In my last post I looked at how teachers and resource writers can find lesson inspiration from real life experiences.
What to do, however, when uneventful days and weeks pass? When nothing seems to happen, or at least nothing worthy of transforming into ELT gold happens? (Other people may experience a quite different problem. Their lives might be altogether too risky, colourful and edgy to pool workably safe resources from).
In either case, it is time to pay Mother Google a visit. Of course, the Internet is teeming with life: with texts, clips and images just crying out to be adapted to level and shaped into engaging and original activities.
Searching for ideas online is, however, fraught with danger: the greatest one being that we can get lost in all that glittering information and entertainment, only to come to our senses hours later with nothing at all to show for our wanderings (except for perhaps, a nice little frock purchased when we inadvertently stumbled upon a quirky online clothes retailer).
We need focus. The questions we need think about in order to do this are:
- Where to start on our search?
- What are we looking for?
- What do we need to bear in mind?
The first two questions are relatively straightforward to answer.
Where to start on our search?
We start our search by finding all the articles we have bookmarked (either literally or virtually) over the past few months. We all do this, don’t we? I “favourite” tweets like mad, and then have splurges when I click on all these interesting sounding links, and begin the process of separating the wheat from the chaff. Often, the articles don’t live up to their promise, but I consider it a job well done if I can use one article in ten or twenty. The next step is to shape these articles into something teachable, but as this series of posts is about the sources of inspiration (rather than the blood, sweat and tears of building texts around lessons) I’ll leave this for a later post.
What are we looking for?
Have you ever worked in an office? Have you ever taken part in a round-the-water- cooler chat? These chats are part of office life and usually focus on what someone has read (usually on Facebook) or watched on TV. Such chats are designed to relieve the tedium of office life and are all the more delicious for being snatched, rather illicitly, on company time.
So you’ve found an interesting text. But is it workable? Not sure? Then subject it to the watercooler test. If a group of tired, oxygen starved, brow beaten employees could potentially get volubly excited about it, then you may just have hit EFL gold.
Don’t know what the heck I’m on about? Well, look at this nugget from the paper we all love to hate.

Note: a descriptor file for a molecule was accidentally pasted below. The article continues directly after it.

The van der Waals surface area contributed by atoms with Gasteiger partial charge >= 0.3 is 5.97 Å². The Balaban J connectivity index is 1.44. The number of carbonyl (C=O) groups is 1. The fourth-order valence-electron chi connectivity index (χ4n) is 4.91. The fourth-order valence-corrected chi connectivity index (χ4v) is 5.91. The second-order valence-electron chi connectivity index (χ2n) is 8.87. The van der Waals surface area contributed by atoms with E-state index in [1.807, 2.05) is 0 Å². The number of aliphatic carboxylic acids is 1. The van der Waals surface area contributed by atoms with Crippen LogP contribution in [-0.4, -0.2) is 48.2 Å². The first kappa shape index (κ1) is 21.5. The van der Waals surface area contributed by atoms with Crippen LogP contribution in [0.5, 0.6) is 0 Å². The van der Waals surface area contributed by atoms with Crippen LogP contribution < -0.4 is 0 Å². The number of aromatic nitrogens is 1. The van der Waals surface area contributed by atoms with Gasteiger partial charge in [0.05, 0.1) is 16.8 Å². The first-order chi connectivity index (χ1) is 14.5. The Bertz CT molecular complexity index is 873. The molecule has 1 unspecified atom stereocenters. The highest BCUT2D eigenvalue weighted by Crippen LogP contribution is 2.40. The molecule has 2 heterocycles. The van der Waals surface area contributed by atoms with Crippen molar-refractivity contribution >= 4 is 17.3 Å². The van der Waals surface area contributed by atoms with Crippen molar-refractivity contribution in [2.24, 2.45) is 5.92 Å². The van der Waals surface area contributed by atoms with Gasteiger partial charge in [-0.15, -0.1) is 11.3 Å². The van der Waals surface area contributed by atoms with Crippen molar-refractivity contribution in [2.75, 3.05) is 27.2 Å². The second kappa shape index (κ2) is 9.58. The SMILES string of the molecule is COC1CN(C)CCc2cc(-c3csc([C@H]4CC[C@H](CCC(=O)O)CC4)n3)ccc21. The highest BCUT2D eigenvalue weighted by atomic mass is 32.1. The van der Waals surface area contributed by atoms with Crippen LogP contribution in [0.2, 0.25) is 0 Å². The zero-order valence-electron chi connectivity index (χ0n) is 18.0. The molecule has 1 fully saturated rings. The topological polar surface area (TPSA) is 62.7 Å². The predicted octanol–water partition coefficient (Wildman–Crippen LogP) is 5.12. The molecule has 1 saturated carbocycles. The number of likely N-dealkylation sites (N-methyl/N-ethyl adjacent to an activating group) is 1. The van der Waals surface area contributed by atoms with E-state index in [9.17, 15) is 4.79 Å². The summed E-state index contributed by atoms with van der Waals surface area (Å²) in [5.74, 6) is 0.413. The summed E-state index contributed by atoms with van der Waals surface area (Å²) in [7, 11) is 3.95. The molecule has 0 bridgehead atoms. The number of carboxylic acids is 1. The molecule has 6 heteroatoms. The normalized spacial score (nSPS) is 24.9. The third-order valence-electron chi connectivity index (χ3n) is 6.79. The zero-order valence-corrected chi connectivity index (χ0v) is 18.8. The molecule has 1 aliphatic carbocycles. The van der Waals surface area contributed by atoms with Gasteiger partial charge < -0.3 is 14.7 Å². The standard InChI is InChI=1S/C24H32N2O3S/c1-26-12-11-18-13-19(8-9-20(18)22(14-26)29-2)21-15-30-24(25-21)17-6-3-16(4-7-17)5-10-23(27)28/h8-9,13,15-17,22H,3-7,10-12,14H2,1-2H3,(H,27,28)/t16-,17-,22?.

Too many ELT writers (in my ‘umble opinon) look to the Guardian for text inspiration. This may well be because it is the paper beloved of us kind, liberal teachery types. It doesn’t always cut the mustard though, in terms of water cooler debate. Is “Buy Nothing Day” a good idea? Should we recycle things? Well, if you answer “no” to either of these questions you may as well buy yourself a pair of horns and/or prepare to be publically flogged.
But on the other hand, consider the question: should people who do immoral things be named and shamed? A fantastic water cooler experiment topic: ELT 24 carat gold.
What do we need to bear in mind when sourcing texts online?
In my recent course book review posts, I noted that humour iwas sadly lacking.
Some may counter this claim by saying that humour does not translate easily. This is only sometimes true. I think the course book generated humour which has gone down best in my class is visual humour (comic details in paintings and photographs), amusing stories (especially those with a funny twist in the tale) and hammily acted, over the top “dramatic” listening scripts. The teacher may cringe at these, but in my experience, learners love them.
We need humour. A class without laughs is a sad, sad place. Before I am told that humor should be down to the teacher, I think I should point out that most teachers have quite enough to do without dreaming up jokes to add to their lesson plans. Look for texts and clips which have the potential to make people laugh.
The curse of coolness
Teenage students don’t look to their ELT course books for “coolness” – they want to learn English. They want to have fun, sure, but an ELT course book which tries too hard to be cool is like a Dad dancing at a school disco.
How can I, a forty year old teacher living on a tiny Scottish island even hope to tune into the urban teenage zeitgeist? I can’t, so best not to try.
I think teenage students can learn without overly cool material. I think they can learn better when they are not distracted by having to cringe.
I think that if we are trying to future proof material, we need to think about questions of perennial relevance. Obviously, celebrity culture and current environmental issues do not have this kind of longevity. I would like to see more philosophy in ELT books: more art and more literature. This does not need to be at all heavy. For example, philosophical input could come in the shape of interesting “thought experiments”.
These thought experiments are wonderful – short texts, language rich and very rich in potential for follow up tasks. In my experience, teenage learners (and adults) love them.
I would be really interested to hear where other teachers and writers find their online lesson inspiration! As ever, please feel free to agree, disagree or question any of the above.